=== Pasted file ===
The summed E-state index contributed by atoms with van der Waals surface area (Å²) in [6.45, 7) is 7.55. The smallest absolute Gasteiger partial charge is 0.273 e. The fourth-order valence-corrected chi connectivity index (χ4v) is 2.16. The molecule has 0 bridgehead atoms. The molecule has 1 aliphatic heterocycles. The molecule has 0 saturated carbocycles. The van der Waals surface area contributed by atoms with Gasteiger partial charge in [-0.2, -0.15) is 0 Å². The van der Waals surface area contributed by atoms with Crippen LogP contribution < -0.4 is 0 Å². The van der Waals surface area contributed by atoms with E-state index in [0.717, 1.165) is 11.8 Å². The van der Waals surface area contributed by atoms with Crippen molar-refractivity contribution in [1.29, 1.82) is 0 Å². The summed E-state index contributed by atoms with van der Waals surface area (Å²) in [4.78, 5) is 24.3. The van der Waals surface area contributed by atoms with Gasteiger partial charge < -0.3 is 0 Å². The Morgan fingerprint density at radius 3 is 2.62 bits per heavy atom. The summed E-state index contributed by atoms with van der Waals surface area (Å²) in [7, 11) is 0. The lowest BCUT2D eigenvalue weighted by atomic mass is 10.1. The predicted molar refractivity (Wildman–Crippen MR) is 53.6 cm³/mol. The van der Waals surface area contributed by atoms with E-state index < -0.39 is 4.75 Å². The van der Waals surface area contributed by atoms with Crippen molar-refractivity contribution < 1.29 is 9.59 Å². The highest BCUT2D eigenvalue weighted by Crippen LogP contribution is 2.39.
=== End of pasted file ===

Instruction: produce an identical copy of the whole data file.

The summed E-state index contributed by atoms with van der Waals surface area (Å²) in [6.45, 7) is 7.55. The smallest absolute Gasteiger partial charge is 0.273 e. The fourth-order valence-corrected chi connectivity index (χ4v) is 2.16. The molecule has 0 bridgehead atoms. The molecule has 1 aliphatic heterocycles. The molecule has 0 saturated carbocycles. The van der Waals surface area contributed by atoms with Gasteiger partial charge in [-0.2, -0.15) is 0 Å². The van der Waals surface area contributed by atoms with Crippen LogP contribution < -0.4 is 0 Å². The van der Waals surface area contributed by atoms with E-state index in [0.717, 1.165) is 11.8 Å². The van der Waals surface area contributed by atoms with Crippen molar-refractivity contribution in [1.29, 1.82) is 0 Å². The summed E-state index contributed by atoms with van der Waals surface area (Å²) in [4.78, 5) is 24.3. The van der Waals surface area contributed by atoms with Gasteiger partial charge < -0.3 is 0 Å². The Morgan fingerprint density at radius 3 is 2.62 bits per heavy atom. The summed E-state index contributed by atoms with van der Waals surface area (Å²) in [7, 11) is 0. The lowest BCUT2D eigenvalue weighted by atomic mass is 10.1. The predicted molar refractivity (Wildman–Crippen MR) is 53.6 cm³/mol. The van der Waals surface area contributed by atoms with E-state index < -0.39 is 4.75 Å². The van der Waals surface area contributed by atoms with Crippen molar-refractivity contribution < 1.29 is 9.59 Å². The highest BCUT2D eigenvalue weighted by Crippen LogP contribution is 2.39.